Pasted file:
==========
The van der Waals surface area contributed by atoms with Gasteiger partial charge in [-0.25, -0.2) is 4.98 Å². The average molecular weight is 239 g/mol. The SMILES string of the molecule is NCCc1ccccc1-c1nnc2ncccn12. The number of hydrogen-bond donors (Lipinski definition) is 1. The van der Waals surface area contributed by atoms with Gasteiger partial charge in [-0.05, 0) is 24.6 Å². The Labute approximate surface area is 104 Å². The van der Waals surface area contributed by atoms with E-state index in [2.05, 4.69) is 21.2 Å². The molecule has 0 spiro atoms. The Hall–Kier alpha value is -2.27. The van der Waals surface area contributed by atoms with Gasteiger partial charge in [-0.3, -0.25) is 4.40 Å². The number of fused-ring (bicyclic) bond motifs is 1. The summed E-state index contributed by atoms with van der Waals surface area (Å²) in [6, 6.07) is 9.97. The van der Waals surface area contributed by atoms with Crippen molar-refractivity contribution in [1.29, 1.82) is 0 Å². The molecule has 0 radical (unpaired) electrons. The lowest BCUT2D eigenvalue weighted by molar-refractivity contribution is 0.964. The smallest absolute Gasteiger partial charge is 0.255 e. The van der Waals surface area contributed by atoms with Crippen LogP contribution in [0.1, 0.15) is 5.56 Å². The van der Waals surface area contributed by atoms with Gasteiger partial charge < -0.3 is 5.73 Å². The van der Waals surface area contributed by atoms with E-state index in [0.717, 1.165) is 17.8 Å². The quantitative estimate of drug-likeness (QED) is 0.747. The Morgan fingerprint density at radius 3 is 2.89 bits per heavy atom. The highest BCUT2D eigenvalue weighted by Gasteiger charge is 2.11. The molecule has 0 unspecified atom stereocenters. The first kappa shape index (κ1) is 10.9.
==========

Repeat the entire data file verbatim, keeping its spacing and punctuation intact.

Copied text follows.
The van der Waals surface area contributed by atoms with Gasteiger partial charge in [-0.25, -0.2) is 4.98 Å². The average molecular weight is 239 g/mol. The SMILES string of the molecule is NCCc1ccccc1-c1nnc2ncccn12. The number of hydrogen-bond donors (Lipinski definition) is 1. The van der Waals surface area contributed by atoms with Gasteiger partial charge in [-0.05, 0) is 24.6 Å². The Labute approximate surface area is 104 Å². The van der Waals surface area contributed by atoms with E-state index in [2.05, 4.69) is 21.2 Å². The molecule has 0 spiro atoms. The Hall–Kier alpha value is -2.27. The van der Waals surface area contributed by atoms with Gasteiger partial charge in [-0.3, -0.25) is 4.40 Å². The number of fused-ring (bicyclic) bond motifs is 1. The summed E-state index contributed by atoms with van der Waals surface area (Å²) in [6, 6.07) is 9.97. The van der Waals surface area contributed by atoms with Crippen molar-refractivity contribution in [1.29, 1.82) is 0 Å². The molecule has 0 radical (unpaired) electrons. The lowest BCUT2D eigenvalue weighted by molar-refractivity contribution is 0.964. The smallest absolute Gasteiger partial charge is 0.255 e. The van der Waals surface area contributed by atoms with Crippen LogP contribution in [0.1, 0.15) is 5.56 Å². The van der Waals surface area contributed by atoms with Gasteiger partial charge < -0.3 is 5.73 Å². The van der Waals surface area contributed by atoms with E-state index in [0.717, 1.165) is 17.8 Å². The quantitative estimate of drug-likeness (QED) is 0.747. The Morgan fingerprint density at radius 3 is 2.89 bits per heavy atom. The highest BCUT2D eigenvalue weighted by Gasteiger charge is 2.11. The molecule has 0 unspecified atom stereocenters. The first kappa shape index (κ1) is 10.9.